Commonwealth Journal

November 27, 2013

Council postpones street closure

Residents want section of College St. to stay open

by Heather Tomlinson
Commonwealth Journal

Somerset —

Somerset officials are post-poning a partial closure of a downtown street after hearing from a few affected residents.
Somerset City Council on Monday unanimously agreed — minus absent councilors Mike New, Jerry Wheeldon and Donna Hunley — to postpone the second reading of Ordinance 13-21, which would have closed the portion of South College Street that runs beside Food Fair in downtown Somerset. 
The decision came after several residents in the area voiced their concerns about the move. 
“Not only does it affect me ... but it also affects a lot of people who don’t have cars and can’t drive to the store, that walk to the store,” said Rosewood Avenue resident Virginia Burkett. “It’s going to make it inconvenient for those of us who have to go clear all the way around the block (to get home).”
Somerset Mayor Eddie Girdler said the closing wouldn’t negatively affect pedestrian traffic there, but Woodland Drive resident Patricia Rucker said the closing would make a big difference to those who use the road as a short-cut from East Mt. Vernon to the streets behind Food Fair, such as Market, Rosewood, Crawford, and more. 
“I use that road a lot,” said Rucker. “ ... I have some concerns both for the citizens that live there and for us as travelers that use that road.” 
And several city councilors spoke up and said they also use that section of College Street, which runs right beside the Food Fair building off of East Mt. Vernon. 
“I use it (South College Street) every day,” said Councilor Jim Mitchell, who lives on South Central Avenue. “I don’t want it closed, to be honest with you.”
“I use it at least two or three times a week,” said Councilor Jim Rutherford, who also noted he’d like to see a study done on that section of roadway to determine exactly how many people use it throughout the day. 
“I’d like to know how many cars are actually using the street over there,” said Rutherford.
Girdler said the owner of Food Fair approached the city about the possible closing due to concerns about parking.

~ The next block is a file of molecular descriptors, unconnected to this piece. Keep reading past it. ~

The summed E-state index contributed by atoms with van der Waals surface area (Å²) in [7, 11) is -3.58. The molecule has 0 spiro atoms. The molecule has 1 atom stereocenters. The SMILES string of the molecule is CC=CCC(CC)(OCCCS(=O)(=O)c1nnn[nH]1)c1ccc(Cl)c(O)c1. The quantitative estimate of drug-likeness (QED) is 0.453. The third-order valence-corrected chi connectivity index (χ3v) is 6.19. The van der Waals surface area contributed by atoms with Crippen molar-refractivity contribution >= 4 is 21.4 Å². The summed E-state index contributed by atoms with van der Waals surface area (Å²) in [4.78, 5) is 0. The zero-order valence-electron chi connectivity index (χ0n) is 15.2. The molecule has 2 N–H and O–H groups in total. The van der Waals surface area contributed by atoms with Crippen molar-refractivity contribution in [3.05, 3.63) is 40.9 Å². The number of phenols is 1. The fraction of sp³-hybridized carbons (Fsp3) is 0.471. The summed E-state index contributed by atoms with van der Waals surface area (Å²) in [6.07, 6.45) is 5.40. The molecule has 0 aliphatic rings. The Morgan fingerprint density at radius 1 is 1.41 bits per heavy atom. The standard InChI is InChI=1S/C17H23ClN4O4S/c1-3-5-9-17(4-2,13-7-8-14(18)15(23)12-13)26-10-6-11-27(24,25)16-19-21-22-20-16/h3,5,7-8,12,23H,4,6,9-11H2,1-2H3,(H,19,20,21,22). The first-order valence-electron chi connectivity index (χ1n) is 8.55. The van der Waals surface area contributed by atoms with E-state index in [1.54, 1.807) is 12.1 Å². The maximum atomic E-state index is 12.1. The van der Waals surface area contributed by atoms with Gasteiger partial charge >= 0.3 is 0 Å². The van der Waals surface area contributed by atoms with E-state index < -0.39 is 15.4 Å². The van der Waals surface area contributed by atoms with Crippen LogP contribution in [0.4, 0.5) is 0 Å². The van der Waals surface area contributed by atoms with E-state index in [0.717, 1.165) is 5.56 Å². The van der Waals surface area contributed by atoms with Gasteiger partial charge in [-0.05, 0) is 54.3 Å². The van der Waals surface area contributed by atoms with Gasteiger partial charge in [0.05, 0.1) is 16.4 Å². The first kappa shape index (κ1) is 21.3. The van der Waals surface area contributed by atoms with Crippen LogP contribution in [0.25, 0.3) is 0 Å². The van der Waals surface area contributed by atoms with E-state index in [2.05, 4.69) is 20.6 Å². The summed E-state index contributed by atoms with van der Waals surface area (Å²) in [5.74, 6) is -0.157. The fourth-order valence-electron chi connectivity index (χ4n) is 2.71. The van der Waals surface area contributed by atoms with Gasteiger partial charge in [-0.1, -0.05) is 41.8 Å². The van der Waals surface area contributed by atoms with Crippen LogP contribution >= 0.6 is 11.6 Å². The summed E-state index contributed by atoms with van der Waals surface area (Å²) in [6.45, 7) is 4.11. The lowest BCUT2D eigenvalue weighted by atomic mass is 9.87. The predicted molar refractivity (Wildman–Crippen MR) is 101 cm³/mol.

The first reading of Ordinance 13-21 was held during the Nov. 11 council meeting. 
“We’re trying to encourage businesses to stay downtown,” Girdler said during the Nov. 11 meeting. “What we want to do is try to help Food Fair because they serve so many customers here.” 
Rosewood Avenue resident Bill Williamson said many of those property owners that will be negatively affected by the closing shop at Food Fair. 
“The people that use that (road) patronize the store,” said Williamson. “I don’t see an advantage ... to want to close it because we’re the ones who use the business.” 
Somerset City Attorney Carrie Wiese on Monday said the property owners asked that they meet with city officials to discuss the issue. 
 “I think a lot of their concerns could be addressed,” said Wiese. “So there wouldn’t be any objections later and the neighbors would feel comfortable with it.”
According to the ordinance, the whole of South College Street wouldn’t be closed, but the section that is located directly beside Food Fair and its parking lot would be closed to vehicle traffic. 
“I think we need to listen to these people,” said Councilor John Ricky Minton. “ ... If they don’t want it closed, I’m not going to vote to close it.
“Let’s do this as if that was us sitting there,” added Minton. “It’s been this way as long as I’ve been around and it’s not hurt no one. I’m just tired of making people do this and do that if it’s not necessary.”
Girdler said the city appreciated the comments from local residents and said city officials will meet with concerned citizens to work on the situation.
“That’s the purpose of the first and second readings ... so people can express their views on it,” said Girdler. “ ... We’ll do everything possible to accommodate. There may be a solution to it we haven’t even looked at.”